Post-COVID scenarios are also shown in Figures 10 and 11. The temporary COVID shock scenario had no impact upon forecast long-term activity. The impact of moderate or high levels of health system integration post-COVID appears highest amongst those under 10 years. Amongst infants, the moderate integration scenario reduced estimated activity in 2040 by 21.2-25.9% for admissions and 23.5-30.1% for ED attendances across poverty scenarios, whilst the high integration scenario decreased activity 42.4-45.8% and 47.0-51.6% respectively. Reductions of a similar order were seen for 1-9 year olds, whilst reductions amongst 10-19 year olds were considerably smaller.

We also look in our paper at paediatric outpatient attendances projections to 2040 in different poverty scenarios. We haven’t replicated this work here and encourage those interested to visit the full paper.[6]

Paediatric workforce

As before, it is important to note that this data should not be viewed in isolation from the healthcare activity data trends we have presented. Pressures and rota gaps in the paediatric workforce look set to continue, given projected future activity, particularly with regard to community care.

We’ve used a range of data about the paediatric workforce, primarily collected via the RCPCH Workforce Census, to forecast trends into the future. The forecast graphs were created by predicting a value based on the existing data along a linear trend. The future values are predicted using linear regression.

Data note: the census collects detailed data on consultant and SAS doctors in paediatrics, and data about trainees is collected by the GMC, therefore we based our models on these groups. It is a limitation that we don’t have such detailed data on other child health workforce groups and therefore cannot make projections.

Consultant and SAS doctor workforce projections

Figure 12 forecasts SAS doctor WTE into the future. The current rate of decline in this workforce group means we are projecting that there could be no more SAS doctors in paediatrics as soon as 2030. However, we may see a resurgence in numbers with the possible introduction of a new senior SAS grade contract.[2]

The decline in SAS doctors is nonetheless very concerning, as they are a key member of the child health team: there is an average of one on every middle grade rota they are relied upon in community paediatrics.[3]

Data note: the adjustment for whole-time-equivalent (WTE) has been achieved by assuming less than full time (LTFT) work 0.7 WTE across the board. This is an assumption based on reporting across a number of census years. In our individual workforce census reports, we have calculated WTE in more detail.

Figure 13 forecasts consultant WTE into the future. This needs to be viewed in the context of or forecasted healthcare activity. To put it into context: at present, the we have estimated that demand for paediatric consultants in the UK is around 21% higher than 2017 workforce levels, and an additional 642 whole time equivalent (WTE) consultant paediatricians are needed to meet demand in England.[4] At the same time emergency admissions are rising, and numbers of hospital beds for children in England fell 16.4% from 5315 in 2007/08 to 4441 in 2016/17, further illustrating increasing strain on the system. This strain is set to continue, and we expect demand to continue to outrun workforce supply into the future.

In an earlier section, we also reported on consultant working patterns. We have chosen not to forecast this specifically as the trend has been stable since 2003, and we expect it to continue.

Figure 14 shows the forecast proportion of generalist paediatricians to 2040, which is expected to experience only a small increase based on current trends.

Alongside Figure 14 (above), we have forecast the proportion of community paediatric consultants to 2040. This paints a very concerning picture, with community consultants set to make up just over 10% of the paediatric consultant workforce in 2040. Future models of care are discussed elsewhere in our work, but particular focus will need to be given to ensuring there is a workforce to meet the growing shift towards taking a whole population approach to care.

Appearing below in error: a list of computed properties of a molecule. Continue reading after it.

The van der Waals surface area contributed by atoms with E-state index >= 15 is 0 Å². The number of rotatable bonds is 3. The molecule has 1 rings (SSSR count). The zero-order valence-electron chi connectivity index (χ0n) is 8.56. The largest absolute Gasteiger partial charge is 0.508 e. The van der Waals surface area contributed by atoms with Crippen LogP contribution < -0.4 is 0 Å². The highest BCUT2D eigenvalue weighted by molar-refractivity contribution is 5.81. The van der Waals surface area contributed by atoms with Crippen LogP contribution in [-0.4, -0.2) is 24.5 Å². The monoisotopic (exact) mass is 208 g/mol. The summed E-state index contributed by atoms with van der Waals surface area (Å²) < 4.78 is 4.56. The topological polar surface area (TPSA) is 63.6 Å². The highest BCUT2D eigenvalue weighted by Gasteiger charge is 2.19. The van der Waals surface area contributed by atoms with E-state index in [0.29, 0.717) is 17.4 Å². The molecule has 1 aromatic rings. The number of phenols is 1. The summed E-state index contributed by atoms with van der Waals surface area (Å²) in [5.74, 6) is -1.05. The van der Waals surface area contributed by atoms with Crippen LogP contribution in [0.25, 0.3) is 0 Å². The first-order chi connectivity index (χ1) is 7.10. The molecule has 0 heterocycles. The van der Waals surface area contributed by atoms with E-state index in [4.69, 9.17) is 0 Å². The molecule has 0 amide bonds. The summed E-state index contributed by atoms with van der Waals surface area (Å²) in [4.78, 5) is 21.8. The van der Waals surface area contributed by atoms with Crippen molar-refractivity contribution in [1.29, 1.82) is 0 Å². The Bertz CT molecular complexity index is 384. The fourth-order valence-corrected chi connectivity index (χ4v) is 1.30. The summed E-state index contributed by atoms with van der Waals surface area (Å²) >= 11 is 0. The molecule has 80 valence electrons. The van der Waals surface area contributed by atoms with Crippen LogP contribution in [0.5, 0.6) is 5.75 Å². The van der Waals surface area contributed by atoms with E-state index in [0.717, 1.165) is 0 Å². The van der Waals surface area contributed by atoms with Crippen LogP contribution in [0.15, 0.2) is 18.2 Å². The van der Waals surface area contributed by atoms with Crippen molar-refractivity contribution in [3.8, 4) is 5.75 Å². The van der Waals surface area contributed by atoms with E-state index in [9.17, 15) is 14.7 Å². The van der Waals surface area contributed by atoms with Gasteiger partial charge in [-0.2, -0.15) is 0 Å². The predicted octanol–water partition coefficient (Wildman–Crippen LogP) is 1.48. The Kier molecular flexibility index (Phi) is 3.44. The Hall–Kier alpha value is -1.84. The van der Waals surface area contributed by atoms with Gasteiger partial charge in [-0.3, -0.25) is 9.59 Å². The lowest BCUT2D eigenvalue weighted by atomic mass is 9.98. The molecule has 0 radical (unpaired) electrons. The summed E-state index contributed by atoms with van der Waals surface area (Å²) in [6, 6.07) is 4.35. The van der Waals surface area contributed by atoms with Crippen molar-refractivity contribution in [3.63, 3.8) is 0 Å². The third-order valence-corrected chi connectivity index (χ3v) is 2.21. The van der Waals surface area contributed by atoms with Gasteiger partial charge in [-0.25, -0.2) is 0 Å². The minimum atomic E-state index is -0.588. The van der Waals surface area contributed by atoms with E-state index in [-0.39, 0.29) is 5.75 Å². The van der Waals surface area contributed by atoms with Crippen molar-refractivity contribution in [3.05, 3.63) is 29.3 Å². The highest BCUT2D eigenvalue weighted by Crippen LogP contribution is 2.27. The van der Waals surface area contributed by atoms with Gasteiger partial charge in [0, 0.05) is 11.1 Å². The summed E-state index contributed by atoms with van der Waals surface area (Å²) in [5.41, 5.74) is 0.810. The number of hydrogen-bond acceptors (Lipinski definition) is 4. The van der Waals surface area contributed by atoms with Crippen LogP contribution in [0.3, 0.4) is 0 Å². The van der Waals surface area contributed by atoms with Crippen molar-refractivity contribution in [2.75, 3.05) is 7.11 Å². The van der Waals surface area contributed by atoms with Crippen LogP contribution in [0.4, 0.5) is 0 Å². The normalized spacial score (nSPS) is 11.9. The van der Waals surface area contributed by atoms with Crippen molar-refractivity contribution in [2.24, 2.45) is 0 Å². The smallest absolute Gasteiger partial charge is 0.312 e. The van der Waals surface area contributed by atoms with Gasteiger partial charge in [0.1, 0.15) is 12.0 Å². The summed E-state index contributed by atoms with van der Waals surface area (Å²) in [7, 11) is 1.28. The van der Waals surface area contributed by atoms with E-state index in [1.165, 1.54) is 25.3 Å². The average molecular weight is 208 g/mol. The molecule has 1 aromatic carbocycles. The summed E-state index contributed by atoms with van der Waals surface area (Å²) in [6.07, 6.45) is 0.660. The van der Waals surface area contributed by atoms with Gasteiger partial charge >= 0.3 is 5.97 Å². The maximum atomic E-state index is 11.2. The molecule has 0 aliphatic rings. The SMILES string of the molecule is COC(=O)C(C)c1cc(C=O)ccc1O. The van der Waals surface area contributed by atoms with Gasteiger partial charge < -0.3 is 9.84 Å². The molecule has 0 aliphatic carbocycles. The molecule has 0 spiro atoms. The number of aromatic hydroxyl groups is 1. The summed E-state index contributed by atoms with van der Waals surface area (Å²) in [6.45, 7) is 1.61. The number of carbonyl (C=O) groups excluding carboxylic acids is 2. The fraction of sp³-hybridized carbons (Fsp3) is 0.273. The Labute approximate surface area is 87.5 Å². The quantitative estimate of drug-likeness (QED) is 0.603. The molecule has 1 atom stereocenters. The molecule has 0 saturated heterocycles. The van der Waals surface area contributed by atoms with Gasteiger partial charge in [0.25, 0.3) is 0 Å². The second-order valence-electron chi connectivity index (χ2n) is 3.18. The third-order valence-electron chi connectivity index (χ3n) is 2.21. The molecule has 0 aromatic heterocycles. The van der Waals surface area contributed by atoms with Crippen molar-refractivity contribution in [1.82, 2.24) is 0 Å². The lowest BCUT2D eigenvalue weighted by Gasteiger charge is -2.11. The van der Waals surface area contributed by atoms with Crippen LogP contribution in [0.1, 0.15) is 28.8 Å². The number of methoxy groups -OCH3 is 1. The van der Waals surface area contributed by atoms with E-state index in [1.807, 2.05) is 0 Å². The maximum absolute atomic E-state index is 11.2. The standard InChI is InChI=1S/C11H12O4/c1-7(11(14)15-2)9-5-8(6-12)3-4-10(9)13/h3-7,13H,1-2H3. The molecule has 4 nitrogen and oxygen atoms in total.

Trainee workforce projections

Figure 16 forecasts paediatric trainee headcount into the future. This is a slow increase, which is largely explained by the fact that paediatric training places in England are currently fixed at 350 per year. If this number remains, paediatrics is at risk of serious future workforce gaps, given that RCPCH estimate that there is a need to recruit approximately 600 doctors into ST1 training posts each year for approximately the next 5 years.[5]

Figure 17 shows the forecast rise in less than full time working among paediatric trainees to levels of around 50-70%. This is concerning, as although Figure 16 (above) shows that trainee numbers are slowly increasing, LTFT working is rapidly increasing. This may result in greater shortfall and be “invisible” to workforce planners who don’t take LTFT/WTE into account.

Consultant WTE and healthcare activity

We have also used data from our 2017 workforce census[5] to calculate ratios of WTE paediatricians in England to total healthcare activity in England (emergency attendance, admissions and outpatients). We have then used these ratios to calculate how many WTE paediatricians we might need to service the modelled increased in attendances for 2030 and 2040, using the data from our projected healthcare activity models.

These calculations demonstrate that increases of 70-140% increases will be needed to meet healthcare demand and need in 2040. The assumption that the 2017 ratio will continue to 2040 is of course an assumption – however we don’t have any other data to base an assumption on.  The purpose of this is to illustrate a potential scenario rather than say what is definitely going to happen.

Data notes:

  1. All data was from 2017 (RCPCH workforce and healthcare activity)
  2. We included both consultants and non-consultant grades (excluding trainees)
  3. Less than full time was accounted for as 0.7 WTE on average

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*The number of paediatricians undertaking emergency activity is calculated as the sum of all general/acute paediatricians and 50% of community and specialist paediatricians

^The number of total paediatricians in 2017 is used as the denominator for OPA as all paediatricians undertake outpatient activities.


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Ward J, Hargreaves D, Turner S, Viner R, Royal College of Paediatrics and Child Health Paediatrics 2040 Data Working Group. Change in burden of disease in UK children and young people (0-24 years) over the past 20 years and estimation of potential burden in 2040: analysis using Global Burden of Disease (GBD) data. medRxiv 2021.02.20.21252130; doi [Appendix Figure 2]


RCPCH. Workforce census: Focus on SAS doctors (2019).


RCPCH. Shortage of consultant paediatricians in the UK (2019).


Ward J, Hargreaves D, Rogers M, Firth A, Turner S, Viner R. Recent and forecast post-COVID trends in hospital activity in England amongst 0 to 24 year olds: analyses using routine hospital administrative data.